If you watched Aaliyah: Princess of R&B movie biopic over the weekend then you may agree that the film was prematurely done.
In our opinion Lifetime and producers, including talk show maven Wendy Williams, did the late singer a disservice by ignoring her family’s wishes and continuing with the film.
One major factor? The network was denied the rights to use any of the singer’s original music. That should have been a BIG clue but dreadfully the network ignored the obvious signs in an attempt to bring the movie to fruition.
In the a nutshell, the film did little to showcase the singer’s real life and career.
In anticipation for the film, I spent much of my time this weekend watching old footage’s, interviews, music videos, and performances of the late singer. Sadly, in addition to what I already knew, I learned more about the singer through those outlets than this movie.
The film eliminated gaps and pivotal moments in the singer’s career — hence not having the ability to use her original music and lacking the family’s support.
We got little details on the singer’s young life. What was shown were things we all already knew. Aaliyah’s uncle was married to singer Gladys Knight, she performed with her aunt on tour, auditioned on Starr Search, again, things we already knew.
Although we saw a glimpse of how and when the singer met music producers, Timbaland and Missy, the recordings of hit album, One In A Million, was completely eliminated from the film. Nor did it include her popular hit 1998 single and historic video for “Are You That Somebody.” The song was featured on the then soundtrack for film ‘Dr. Dolittle.’
The movie also forgot to include her work on film “Romeo Must Die” and the soundtrack in which she was an executive producer.
As for the infamous relationship between the young star and R.Kelly at the tender age of 15 years old, the plot was drenched in speculation. It provided no actual proof or explanation on how or when the relationship,or even ended, between the two singers.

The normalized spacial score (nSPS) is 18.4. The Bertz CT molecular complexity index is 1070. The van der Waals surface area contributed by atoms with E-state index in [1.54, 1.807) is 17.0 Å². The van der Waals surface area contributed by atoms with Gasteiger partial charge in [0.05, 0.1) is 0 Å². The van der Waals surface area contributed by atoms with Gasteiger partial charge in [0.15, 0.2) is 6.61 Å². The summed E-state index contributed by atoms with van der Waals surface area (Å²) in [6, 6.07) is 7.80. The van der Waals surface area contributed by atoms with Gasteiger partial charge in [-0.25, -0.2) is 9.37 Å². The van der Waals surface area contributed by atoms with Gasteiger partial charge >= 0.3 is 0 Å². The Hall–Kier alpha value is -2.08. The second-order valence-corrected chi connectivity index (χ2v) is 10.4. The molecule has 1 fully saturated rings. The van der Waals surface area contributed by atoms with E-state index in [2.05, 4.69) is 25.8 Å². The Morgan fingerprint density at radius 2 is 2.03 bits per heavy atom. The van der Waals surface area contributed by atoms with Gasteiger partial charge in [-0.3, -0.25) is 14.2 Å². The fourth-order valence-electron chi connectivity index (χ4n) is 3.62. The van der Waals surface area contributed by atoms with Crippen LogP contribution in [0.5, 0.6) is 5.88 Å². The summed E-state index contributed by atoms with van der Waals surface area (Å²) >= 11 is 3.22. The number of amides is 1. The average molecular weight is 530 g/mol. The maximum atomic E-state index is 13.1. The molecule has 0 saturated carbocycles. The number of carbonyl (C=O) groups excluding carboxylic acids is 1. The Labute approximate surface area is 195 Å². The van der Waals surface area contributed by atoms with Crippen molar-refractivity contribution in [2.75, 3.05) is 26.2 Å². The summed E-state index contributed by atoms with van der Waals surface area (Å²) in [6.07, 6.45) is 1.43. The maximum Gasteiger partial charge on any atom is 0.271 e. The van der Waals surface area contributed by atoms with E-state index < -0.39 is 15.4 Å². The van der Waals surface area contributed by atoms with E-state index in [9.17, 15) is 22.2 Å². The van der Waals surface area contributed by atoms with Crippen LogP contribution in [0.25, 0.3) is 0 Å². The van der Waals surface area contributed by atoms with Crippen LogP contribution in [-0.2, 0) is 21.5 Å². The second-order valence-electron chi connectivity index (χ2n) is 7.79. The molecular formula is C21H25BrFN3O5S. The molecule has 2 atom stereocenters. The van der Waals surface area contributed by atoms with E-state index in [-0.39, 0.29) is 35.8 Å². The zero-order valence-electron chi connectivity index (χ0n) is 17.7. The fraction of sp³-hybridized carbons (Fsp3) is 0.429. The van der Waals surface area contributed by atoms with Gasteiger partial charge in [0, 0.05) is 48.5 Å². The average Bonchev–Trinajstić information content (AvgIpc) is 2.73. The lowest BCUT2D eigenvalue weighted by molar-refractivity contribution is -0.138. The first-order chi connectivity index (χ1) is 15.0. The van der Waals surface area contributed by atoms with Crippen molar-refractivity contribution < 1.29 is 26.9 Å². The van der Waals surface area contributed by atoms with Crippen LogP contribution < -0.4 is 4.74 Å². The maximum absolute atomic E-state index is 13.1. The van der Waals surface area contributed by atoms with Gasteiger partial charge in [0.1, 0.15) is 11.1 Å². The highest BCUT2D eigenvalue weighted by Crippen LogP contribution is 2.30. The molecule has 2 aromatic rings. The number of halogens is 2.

In fact, the plot was rushed and lacked development — perhaps due to the lack of information to begin with.
All we’ve ever really known about the “couple” is that the two were close, perhaps too close, and a marriage certificate was discovered only months after the singer and Kelly were forced, by her family and the record label, to stay apart. In fact, through my own research I learned that a confidentiality agreement was also signed by the two to never discuss the details on their “relationship.” Leading many to believe there was some intimacy and inappropriateness between the 15 and 27 year olds.
Another major problem? The network did a horrible job with casting if we do say so ourselves.
Lead, Alexandra Shipp, did as best she could with what information she knew of the singer. Unfortunately one thing she could have done a better job at was portraying the singer’s serene and angelic disposition — a characteristic she was known to have.
As for the casting of other well known figures, including Missy Elliot, Timbaland and Dame Dash (the singer’s boyfriend at the time of her death) the network totally dropped the ball.
The movie also did a poor job of reflecting the relationship she had with her family, specifically with her brother Rashad. Born only 17 months apart the two were extremely close. In fact, during an acceptance speech at the 2000 MTV VMAs the singer called Rashad, “My everything.”
The movie also failed to include other prominent figures in the singer’s life and artists she’d worked with including her best-friend Kidada Jones (Quincy Jones’ daughter), singer Ginuwine, Timbaland’s former collaborator and rappers Magoo, and Jay Z just to name a few.
What did we learn after watching the film? Let’s just say, not much.
Sweethearts, we’ve shared our thoughts on the film now share yours. Did you love or hate the Aaliyah movie biopic? Why or why not?